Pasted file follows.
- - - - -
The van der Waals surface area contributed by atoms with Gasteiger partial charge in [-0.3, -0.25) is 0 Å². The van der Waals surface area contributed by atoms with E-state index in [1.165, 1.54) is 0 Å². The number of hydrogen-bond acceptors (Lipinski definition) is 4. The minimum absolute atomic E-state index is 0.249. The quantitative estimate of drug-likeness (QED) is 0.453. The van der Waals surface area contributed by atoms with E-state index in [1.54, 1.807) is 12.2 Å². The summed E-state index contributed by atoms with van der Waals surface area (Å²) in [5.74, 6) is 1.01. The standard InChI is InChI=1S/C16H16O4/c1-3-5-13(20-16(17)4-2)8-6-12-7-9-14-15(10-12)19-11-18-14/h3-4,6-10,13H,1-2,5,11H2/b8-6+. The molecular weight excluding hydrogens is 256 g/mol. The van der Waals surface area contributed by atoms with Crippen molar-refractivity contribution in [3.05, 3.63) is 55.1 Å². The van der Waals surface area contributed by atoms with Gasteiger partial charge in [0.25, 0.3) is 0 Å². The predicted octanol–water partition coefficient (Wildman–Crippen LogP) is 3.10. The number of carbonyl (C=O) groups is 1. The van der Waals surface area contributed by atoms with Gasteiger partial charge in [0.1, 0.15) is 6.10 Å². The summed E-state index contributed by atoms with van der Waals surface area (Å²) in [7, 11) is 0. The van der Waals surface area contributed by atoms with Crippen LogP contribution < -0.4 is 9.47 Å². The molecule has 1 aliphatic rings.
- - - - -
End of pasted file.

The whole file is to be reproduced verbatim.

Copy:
The van der Waals surface area contributed by atoms with Gasteiger partial charge in [-0.3, -0.25) is 0 Å². The van der Waals surface area contributed by atoms with E-state index in [1.165, 1.54) is 0 Å². The number of hydrogen-bond acceptors (Lipinski definition) is 4. The minimum absolute atomic E-state index is 0.249. The quantitative estimate of drug-likeness (QED) is 0.453. The van der Waals surface area contributed by atoms with E-state index in [1.54, 1.807) is 12.2 Å². The summed E-state index contributed by atoms with van der Waals surface area (Å²) in [5.74, 6) is 1.01. The standard InChI is InChI=1S/C16H16O4/c1-3-5-13(20-16(17)4-2)8-6-12-7-9-14-15(10-12)19-11-18-14/h3-4,6-10,13H,1-2,5,11H2/b8-6+. The molecular weight excluding hydrogens is 256 g/mol. The van der Waals surface area contributed by atoms with Crippen molar-refractivity contribution in [3.05, 3.63) is 55.1 Å². The van der Waals surface area contributed by atoms with Gasteiger partial charge in [0.25, 0.3) is 0 Å². The predicted octanol–water partition coefficient (Wildman–Crippen LogP) is 3.10. The number of carbonyl (C=O) groups is 1. The van der Waals surface area contributed by atoms with Gasteiger partial charge in [0.1, 0.15) is 6.10 Å². The summed E-state index contributed by atoms with van der Waals surface area (Å²) in [7, 11) is 0. The van der Waals surface area contributed by atoms with Crippen LogP contribution < -0.4 is 9.47 Å². The molecule has 1 aliphatic rings.